The freakout over Apple's first Maps program has certainly created lots of headlines. The current meme: iOS 6 is good, but Maps -- Mapgate if you will -- is bad. Searches are questionable, directions may be wrong, and destinations and landmarks may be incorrectly labeled or misplaced by hundreds or thousands of miles. So why didn't Apple just stick with Google and let them keep the user traffic?
Well, there's a published report that has it that Apple tried, without success, to convince Google to add turn-by-turn navigation to the iOS version of Maps. This is a key differentiator, since that feature was already available to users of Android smartphones. It's not that there weren't third-party options, but it's also quite possible Apple was losing business to Android partners because of this missing feature.
Apple's decision reportedly came even though the Google contract had a year left. But I can't for the moment believe that Apple was unaware of the problems with their own version of Maps. There's a lot of good in the interface and feature set, but all those glitches! Had they existed in Google Maps, which does have its own share of shortcomings, though possibly not as many, I wonder how much media coverage it would have received. My experience with mapping services is that they are all imperfect to some degree. Consider getting turn-by-turn directions for a trip from my home to the Ballys casino/hotel in Las Vegas. Maps for iOS 6 came up with what was essentially a route I would have taken. Google Maps devised one that differed slightly for the last few miles, taking you to something called Donn Arden's Jubilee, a show currently featured at Ballys. All right, it's the same address, but a glitch is a glitch, and this one is Google's fault.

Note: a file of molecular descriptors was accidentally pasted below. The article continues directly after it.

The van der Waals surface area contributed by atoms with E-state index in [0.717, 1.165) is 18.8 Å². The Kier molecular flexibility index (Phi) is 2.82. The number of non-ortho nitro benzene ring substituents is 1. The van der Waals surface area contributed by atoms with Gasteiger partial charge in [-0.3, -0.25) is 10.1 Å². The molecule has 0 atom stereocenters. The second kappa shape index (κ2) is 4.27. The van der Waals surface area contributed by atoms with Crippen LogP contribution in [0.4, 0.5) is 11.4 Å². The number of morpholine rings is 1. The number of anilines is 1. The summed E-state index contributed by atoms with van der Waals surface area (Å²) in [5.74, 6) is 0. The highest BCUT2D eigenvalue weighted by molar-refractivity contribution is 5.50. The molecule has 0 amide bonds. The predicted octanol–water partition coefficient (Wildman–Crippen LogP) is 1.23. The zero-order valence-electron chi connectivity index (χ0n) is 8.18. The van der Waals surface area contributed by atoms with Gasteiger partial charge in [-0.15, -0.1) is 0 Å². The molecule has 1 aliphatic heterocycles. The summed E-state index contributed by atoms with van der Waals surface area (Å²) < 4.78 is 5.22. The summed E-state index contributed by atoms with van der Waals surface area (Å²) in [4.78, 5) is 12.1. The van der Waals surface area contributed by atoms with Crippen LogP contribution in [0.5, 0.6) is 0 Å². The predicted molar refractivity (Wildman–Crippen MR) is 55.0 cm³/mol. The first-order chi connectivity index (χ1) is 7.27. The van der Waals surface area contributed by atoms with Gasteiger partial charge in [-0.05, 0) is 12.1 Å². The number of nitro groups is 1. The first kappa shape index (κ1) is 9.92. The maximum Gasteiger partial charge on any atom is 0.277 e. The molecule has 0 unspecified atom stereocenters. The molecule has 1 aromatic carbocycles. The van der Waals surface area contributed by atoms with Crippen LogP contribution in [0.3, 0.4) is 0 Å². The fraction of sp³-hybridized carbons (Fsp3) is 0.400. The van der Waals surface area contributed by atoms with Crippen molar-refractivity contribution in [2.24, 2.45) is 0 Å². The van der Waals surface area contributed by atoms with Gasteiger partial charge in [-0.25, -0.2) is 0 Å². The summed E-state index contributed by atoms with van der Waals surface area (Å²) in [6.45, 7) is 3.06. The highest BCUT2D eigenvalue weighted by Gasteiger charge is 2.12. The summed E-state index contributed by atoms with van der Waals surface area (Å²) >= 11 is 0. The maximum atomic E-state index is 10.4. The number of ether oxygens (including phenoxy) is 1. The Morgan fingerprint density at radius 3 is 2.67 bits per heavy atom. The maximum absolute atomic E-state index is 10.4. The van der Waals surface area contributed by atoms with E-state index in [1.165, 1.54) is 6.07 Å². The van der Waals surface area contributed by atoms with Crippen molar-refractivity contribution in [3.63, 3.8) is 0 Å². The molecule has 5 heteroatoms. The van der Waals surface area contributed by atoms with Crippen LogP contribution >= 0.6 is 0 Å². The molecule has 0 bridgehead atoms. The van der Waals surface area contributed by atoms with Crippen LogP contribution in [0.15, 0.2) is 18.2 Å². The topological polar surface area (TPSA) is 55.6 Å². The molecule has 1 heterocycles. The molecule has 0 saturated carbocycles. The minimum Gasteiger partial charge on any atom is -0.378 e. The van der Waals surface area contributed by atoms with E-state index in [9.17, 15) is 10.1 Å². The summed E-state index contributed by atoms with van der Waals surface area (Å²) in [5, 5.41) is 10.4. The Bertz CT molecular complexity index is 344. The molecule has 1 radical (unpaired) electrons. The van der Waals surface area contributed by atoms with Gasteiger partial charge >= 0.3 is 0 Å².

On the other hand, Apple needs to hunker down and fix the most serious bugs as soon as possible, particularly the ones that are getting media attention. There is certainly a fairly simple way to report a problem in Maps. Tap the flap at the bottom right of the screen, and tap Report a Problem. You'll be given options as to the category in which the bug report fits, and you'll be able to report the issue you're confronting in short order. It won't go into a black hole, because crowdsourcing is essential to improving the service's accuracy. But I couldn't say how long it'll take to get from problem report to the final resolution. Other than publicity, problems with the higher number of reports will obviously be handled first.
It's also fairly obvious that iOS 6 is getting lower customer satisfaction scores. That over 100 million of you installed the update within days means that even relatively minor problems will get plenty of attention. But it's also true that's 100 million fewer users of Google's mapping service, which has to hurt. They are even now reportedly trying to combine the code base of the mapping service and Google Earth, so they can quickly deliver a credible Web version in a few weeks.